DOC: half of all contraband cell phones make it into prisons - CBS46 News


DOC: half of all contraband cell phones make it into prisons

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In recent weeks, CBS46 has asked to interview state prisoners for various news stories. That's never been a problem in the past. But since Georgia Gov. Nathan Deal appointed a new commissioner of corrections, the answer has either been no, or no response at all.

So, what's going on in Georgia's prisons?

In a previous report, we revealed inmates with Facebook pages and internet access, using social media to sell drugs and even order hits.

CBS46 has now gone to the top and uncovered the shocking truth about a problem that's out of control.

A news crew and camera isn't allowed inside Macon State Prison, but you can see what's happening anyway on Facebook.

Shawn Mosley calls himself "Juice." It looks like he's running the place. Mosley boasts of the money he's making and the drugs he's using and selling.

Vic Reynolds is the district attorney of Cobb County, which is just northwest of Atlanta. It's also where Mosley was convicted. Reynolds was outraged when CBS46's Sally Sears pointed him to the inmate's Facebook page.

"It indicates to me that they have a number of problems in that prison system," Reynolds said.

When asked what he thought the man's victim must think, Reynolds said, "We've entrusted the people at DOC to run the prisons, and I know that's a tough job. I mean it's a tough crowd of folks you're dealing with, but it certainly should not get to the point where they have access to these types of devices. It's just not appropriate."

Cell phones and drugs are getting into the prison in various ways. One of the most outrageous ways is through the carcass of a dead cat.

"Contraband. Huge issues within the prison system and the big problem is cell phones," said Homer Bryson, who took over as commissioner of corrections in February.

When CBS46 showed up at the Board of Corrections monthly public meeting, Bryson said the department is doing all it can.

The meeting includes the overseers of Georgia's prisons, well aware they have a serious problem on their hands.

"It's something that we're constantly battling," Bryson said.

Cell phone internet access so rampant, even when Mosley was disciplined with solitary confinement in the hole, he complained on Facebook about lousy cell phone coverage.

Bryson connected us with his director of professional standards, Ricky Myrick, who was candid about prisoners and their cellphones.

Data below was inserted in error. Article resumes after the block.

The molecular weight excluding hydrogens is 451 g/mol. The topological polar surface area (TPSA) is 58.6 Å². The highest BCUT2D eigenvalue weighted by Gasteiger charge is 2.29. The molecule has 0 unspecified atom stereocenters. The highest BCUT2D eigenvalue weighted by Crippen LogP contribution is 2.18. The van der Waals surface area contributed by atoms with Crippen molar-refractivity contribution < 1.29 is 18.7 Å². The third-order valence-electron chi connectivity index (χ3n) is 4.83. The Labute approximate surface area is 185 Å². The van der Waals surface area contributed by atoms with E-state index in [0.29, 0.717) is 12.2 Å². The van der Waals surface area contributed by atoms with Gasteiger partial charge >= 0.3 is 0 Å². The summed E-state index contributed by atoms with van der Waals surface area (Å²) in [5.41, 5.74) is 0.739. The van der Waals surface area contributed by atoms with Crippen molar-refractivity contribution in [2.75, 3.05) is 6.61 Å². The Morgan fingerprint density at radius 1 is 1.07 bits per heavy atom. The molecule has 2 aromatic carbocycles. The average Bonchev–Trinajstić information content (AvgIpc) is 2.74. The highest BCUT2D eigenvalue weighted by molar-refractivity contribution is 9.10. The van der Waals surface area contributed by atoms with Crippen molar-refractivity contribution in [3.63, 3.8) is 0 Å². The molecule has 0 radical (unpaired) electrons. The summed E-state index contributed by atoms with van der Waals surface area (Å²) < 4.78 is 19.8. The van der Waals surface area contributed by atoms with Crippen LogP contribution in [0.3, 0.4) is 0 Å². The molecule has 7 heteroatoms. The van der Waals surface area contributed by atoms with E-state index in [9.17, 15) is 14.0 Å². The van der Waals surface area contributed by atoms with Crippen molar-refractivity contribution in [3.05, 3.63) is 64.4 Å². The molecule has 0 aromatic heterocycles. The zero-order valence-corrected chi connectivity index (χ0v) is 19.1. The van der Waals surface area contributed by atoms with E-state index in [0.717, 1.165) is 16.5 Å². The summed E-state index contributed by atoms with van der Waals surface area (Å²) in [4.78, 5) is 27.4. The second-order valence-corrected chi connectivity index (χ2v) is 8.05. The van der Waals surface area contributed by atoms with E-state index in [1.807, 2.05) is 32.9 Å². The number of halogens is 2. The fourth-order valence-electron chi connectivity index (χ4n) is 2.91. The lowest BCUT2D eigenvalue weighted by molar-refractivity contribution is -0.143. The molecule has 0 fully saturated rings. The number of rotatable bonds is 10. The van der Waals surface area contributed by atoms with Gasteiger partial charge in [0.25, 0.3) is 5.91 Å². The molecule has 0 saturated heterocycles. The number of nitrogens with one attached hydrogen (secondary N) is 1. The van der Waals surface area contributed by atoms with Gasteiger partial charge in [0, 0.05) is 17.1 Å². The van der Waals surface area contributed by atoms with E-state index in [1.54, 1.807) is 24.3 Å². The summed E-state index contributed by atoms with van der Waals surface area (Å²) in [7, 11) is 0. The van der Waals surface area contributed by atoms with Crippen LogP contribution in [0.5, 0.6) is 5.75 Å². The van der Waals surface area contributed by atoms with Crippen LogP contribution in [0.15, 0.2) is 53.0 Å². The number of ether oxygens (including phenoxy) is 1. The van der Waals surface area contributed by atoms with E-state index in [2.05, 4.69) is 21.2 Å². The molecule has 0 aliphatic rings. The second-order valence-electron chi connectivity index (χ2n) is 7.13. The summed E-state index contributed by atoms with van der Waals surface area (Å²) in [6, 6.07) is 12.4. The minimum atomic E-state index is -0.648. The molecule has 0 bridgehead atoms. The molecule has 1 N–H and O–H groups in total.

"It's a very lucrative thing to have as an inmate because you can continue to conduct your criminal activities that you were doing when you were outside. Now, you can do that from the inside," Myrick said.

In the 2015 fiscal year, 7,600 cell phones were seized in Georgia prisons.

"An educated guess, I think we're getting half before they get in, to maybe a little better I hope," Myrick said. "It's very difficult, and I understand that, for the general public to figure out how this stuff can be making it in."

Making the job harder is court decisions on the rights of inmates.

"Yeah, I think they should have a life, but they don't need a damn telephone to have it. I mean, that's ridiculous to me," Reynolds said.

The going price for a phone on the inside is $500-1,000. 

"We currently are arresting between 20 and 30 individuals monthly, trying to smuggle contraband into our facilities, and that's a combination of both our staff and visitors, unfortunately," Myrick said. "Not very many people in the country want to be a corrections officer."

One guard is Armeya Cannon, an "Employee of the Quarter."

She's confiscated plenty of cell phones, including half a dozen that came in the mail, sealed neatly in a box of pop tarts.

"If I hadn't of ran it through the machine, we would have thought that it was just pop tarts," Cannon said.

On four different occasions, drones were intercepted, carrying cell phones, and others may have gotten through.

And then there's the dead cat.

"Cut it open, cleaned out the contents of the body and used the carcass to stuff several cell phones and several rolls of smokeless tobacco back inside. They sewed it up and tossed the cat back over the fences," Myrick said.

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